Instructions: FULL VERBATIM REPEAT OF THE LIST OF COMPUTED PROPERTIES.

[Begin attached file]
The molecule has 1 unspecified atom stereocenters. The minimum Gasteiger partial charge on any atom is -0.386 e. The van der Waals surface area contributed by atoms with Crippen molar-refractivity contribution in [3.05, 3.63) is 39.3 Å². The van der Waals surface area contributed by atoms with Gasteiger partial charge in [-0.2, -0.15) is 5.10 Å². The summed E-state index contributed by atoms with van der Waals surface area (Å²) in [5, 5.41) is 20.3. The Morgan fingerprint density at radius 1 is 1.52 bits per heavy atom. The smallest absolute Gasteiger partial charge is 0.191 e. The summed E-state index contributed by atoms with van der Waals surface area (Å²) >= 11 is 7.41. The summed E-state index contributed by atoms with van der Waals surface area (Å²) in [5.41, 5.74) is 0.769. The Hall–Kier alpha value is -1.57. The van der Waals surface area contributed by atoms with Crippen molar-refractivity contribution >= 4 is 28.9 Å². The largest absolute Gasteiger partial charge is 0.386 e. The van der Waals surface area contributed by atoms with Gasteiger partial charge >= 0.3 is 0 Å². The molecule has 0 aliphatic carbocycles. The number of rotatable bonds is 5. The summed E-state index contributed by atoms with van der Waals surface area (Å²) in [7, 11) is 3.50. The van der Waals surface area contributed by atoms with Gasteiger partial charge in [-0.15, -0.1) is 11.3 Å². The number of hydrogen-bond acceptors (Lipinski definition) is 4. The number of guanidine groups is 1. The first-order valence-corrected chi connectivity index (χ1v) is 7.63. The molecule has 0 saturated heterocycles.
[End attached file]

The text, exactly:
The molecule has 1 unspecified atom stereocenters. The minimum Gasteiger partial charge on any atom is -0.386 e. The van der Waals surface area contributed by atoms with Crippen molar-refractivity contribution in [3.05, 3.63) is 39.3 Å². The van der Waals surface area contributed by atoms with Gasteiger partial charge in [-0.2, -0.15) is 5.10 Å². The summed E-state index contributed by atoms with van der Waals surface area (Å²) in [5, 5.41) is 20.3. The Morgan fingerprint density at radius 1 is 1.52 bits per heavy atom. The smallest absolute Gasteiger partial charge is 0.191 e. The summed E-state index contributed by atoms with van der Waals surface area (Å²) >= 11 is 7.41. The summed E-state index contributed by atoms with van der Waals surface area (Å²) in [5.41, 5.74) is 0.769. The Hall–Kier alpha value is -1.57. The van der Waals surface area contributed by atoms with Crippen molar-refractivity contribution >= 4 is 28.9 Å². The largest absolute Gasteiger partial charge is 0.386 e. The van der Waals surface area contributed by atoms with Gasteiger partial charge >= 0.3 is 0 Å². The molecule has 0 aliphatic carbocycles. The number of rotatable bonds is 5. The summed E-state index contributed by atoms with van der Waals surface area (Å²) in [7, 11) is 3.50. The van der Waals surface area contributed by atoms with Gasteiger partial charge in [-0.15, -0.1) is 11.3 Å². The number of hydrogen-bond acceptors (Lipinski definition) is 4. The number of guanidine groups is 1. The first-order valence-corrected chi connectivity index (χ1v) is 7.63. The molecule has 0 saturated heterocycles.